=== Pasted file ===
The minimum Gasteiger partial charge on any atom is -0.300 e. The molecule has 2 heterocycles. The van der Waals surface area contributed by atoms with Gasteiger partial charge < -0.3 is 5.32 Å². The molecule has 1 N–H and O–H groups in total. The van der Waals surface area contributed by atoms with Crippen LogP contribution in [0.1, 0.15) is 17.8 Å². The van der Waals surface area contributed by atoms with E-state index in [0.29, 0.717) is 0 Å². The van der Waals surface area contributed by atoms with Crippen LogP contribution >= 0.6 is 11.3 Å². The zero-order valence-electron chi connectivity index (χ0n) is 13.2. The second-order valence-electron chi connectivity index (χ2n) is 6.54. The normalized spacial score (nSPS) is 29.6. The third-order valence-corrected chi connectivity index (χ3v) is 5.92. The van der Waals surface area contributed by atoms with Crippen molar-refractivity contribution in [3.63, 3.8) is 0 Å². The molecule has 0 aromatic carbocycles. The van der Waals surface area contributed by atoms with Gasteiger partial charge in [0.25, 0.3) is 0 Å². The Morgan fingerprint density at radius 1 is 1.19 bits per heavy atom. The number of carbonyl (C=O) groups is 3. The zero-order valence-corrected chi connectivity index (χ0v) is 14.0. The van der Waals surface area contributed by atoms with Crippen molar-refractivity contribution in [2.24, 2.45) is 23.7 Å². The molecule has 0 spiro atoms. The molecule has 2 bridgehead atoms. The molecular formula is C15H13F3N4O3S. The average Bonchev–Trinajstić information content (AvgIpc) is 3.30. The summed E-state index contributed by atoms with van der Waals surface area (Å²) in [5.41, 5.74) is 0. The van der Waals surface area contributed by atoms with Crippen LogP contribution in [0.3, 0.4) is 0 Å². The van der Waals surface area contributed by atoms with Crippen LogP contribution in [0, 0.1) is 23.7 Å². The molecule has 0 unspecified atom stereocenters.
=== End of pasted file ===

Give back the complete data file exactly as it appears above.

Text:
The minimum Gasteiger partial charge on any atom is -0.300 e. The molecule has 2 heterocycles. The van der Waals surface area contributed by atoms with Gasteiger partial charge < -0.3 is 5.32 Å². The molecule has 1 N–H and O–H groups in total. The van der Waals surface area contributed by atoms with Crippen LogP contribution in [0.1, 0.15) is 17.8 Å². The van der Waals surface area contributed by atoms with E-state index in [0.29, 0.717) is 0 Å². The van der Waals surface area contributed by atoms with Crippen LogP contribution >= 0.6 is 11.3 Å². The zero-order valence-electron chi connectivity index (χ0n) is 13.2. The second-order valence-electron chi connectivity index (χ2n) is 6.54. The normalized spacial score (nSPS) is 29.6. The third-order valence-corrected chi connectivity index (χ3v) is 5.92. The van der Waals surface area contributed by atoms with Crippen molar-refractivity contribution in [3.63, 3.8) is 0 Å². The molecule has 0 aromatic carbocycles. The van der Waals surface area contributed by atoms with Gasteiger partial charge in [0.25, 0.3) is 0 Å². The Morgan fingerprint density at radius 1 is 1.19 bits per heavy atom. The number of carbonyl (C=O) groups is 3. The zero-order valence-corrected chi connectivity index (χ0v) is 14.0. The van der Waals surface area contributed by atoms with Crippen molar-refractivity contribution in [2.24, 2.45) is 23.7 Å². The molecule has 0 spiro atoms. The molecule has 2 bridgehead atoms. The molecular formula is C15H13F3N4O3S. The average Bonchev–Trinajstić information content (AvgIpc) is 3.30. The summed E-state index contributed by atoms with van der Waals surface area (Å²) in [5.41, 5.74) is 0. The van der Waals surface area contributed by atoms with Crippen LogP contribution in [0.3, 0.4) is 0 Å². The van der Waals surface area contributed by atoms with Crippen LogP contribution in [0, 0.1) is 23.7 Å². The molecule has 0 unspecified atom stereocenters.